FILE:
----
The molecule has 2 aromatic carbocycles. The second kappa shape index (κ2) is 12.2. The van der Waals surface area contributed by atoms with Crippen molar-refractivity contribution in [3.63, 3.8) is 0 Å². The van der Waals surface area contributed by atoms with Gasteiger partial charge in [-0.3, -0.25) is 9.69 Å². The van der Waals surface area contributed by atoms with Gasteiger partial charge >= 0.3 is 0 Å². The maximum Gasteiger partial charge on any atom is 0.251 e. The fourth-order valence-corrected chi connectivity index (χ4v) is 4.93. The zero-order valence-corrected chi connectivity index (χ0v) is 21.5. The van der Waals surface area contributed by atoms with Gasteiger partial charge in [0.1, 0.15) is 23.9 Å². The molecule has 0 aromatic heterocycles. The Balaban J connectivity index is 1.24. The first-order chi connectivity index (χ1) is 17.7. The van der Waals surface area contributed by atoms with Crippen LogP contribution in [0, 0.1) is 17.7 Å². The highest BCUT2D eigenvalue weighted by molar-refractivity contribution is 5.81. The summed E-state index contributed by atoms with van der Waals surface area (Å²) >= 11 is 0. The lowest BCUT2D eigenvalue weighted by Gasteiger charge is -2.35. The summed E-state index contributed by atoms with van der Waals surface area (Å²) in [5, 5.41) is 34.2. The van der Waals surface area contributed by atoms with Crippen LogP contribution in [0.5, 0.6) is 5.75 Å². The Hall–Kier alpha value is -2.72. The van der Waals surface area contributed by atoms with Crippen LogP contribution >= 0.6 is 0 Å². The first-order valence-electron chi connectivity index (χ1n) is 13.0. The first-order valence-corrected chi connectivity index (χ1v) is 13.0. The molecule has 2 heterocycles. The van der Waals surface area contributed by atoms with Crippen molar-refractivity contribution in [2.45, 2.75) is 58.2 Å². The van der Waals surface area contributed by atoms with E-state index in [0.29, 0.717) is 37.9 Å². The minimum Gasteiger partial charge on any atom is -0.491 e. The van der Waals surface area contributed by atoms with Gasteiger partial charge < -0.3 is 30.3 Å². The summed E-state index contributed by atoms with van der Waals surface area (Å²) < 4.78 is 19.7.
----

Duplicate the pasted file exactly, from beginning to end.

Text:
The molecule has 2 aromatic carbocycles. The second kappa shape index (κ2) is 12.2. The van der Waals surface area contributed by atoms with Crippen molar-refractivity contribution in [3.63, 3.8) is 0 Å². The van der Waals surface area contributed by atoms with Gasteiger partial charge in [-0.3, -0.25) is 9.69 Å². The van der Waals surface area contributed by atoms with Gasteiger partial charge >= 0.3 is 0 Å². The maximum Gasteiger partial charge on any atom is 0.251 e. The fourth-order valence-corrected chi connectivity index (χ4v) is 4.93. The zero-order valence-corrected chi connectivity index (χ0v) is 21.5. The van der Waals surface area contributed by atoms with Gasteiger partial charge in [0.1, 0.15) is 23.9 Å². The molecule has 0 aromatic heterocycles. The Balaban J connectivity index is 1.24. The first-order chi connectivity index (χ1) is 17.7. The van der Waals surface area contributed by atoms with Crippen LogP contribution in [0, 0.1) is 17.7 Å². The highest BCUT2D eigenvalue weighted by molar-refractivity contribution is 5.81. The summed E-state index contributed by atoms with van der Waals surface area (Å²) >= 11 is 0. The lowest BCUT2D eigenvalue weighted by Gasteiger charge is -2.35. The summed E-state index contributed by atoms with van der Waals surface area (Å²) in [5, 5.41) is 34.2. The van der Waals surface area contributed by atoms with Crippen LogP contribution in [0.5, 0.6) is 5.75 Å². The Hall–Kier alpha value is -2.72. The van der Waals surface area contributed by atoms with Crippen LogP contribution >= 0.6 is 0 Å². The first-order valence-electron chi connectivity index (χ1n) is 13.0. The first-order valence-corrected chi connectivity index (χ1v) is 13.0. The molecule has 2 heterocycles. The van der Waals surface area contributed by atoms with Crippen molar-refractivity contribution in [2.45, 2.75) is 58.2 Å². The van der Waals surface area contributed by atoms with E-state index in [0.29, 0.717) is 37.9 Å². The minimum Gasteiger partial charge on any atom is -0.491 e. The van der Waals surface area contributed by atoms with Gasteiger partial charge < -0.3 is 30.3 Å². The summed E-state index contributed by atoms with van der Waals surface area (Å²) < 4.78 is 19.7.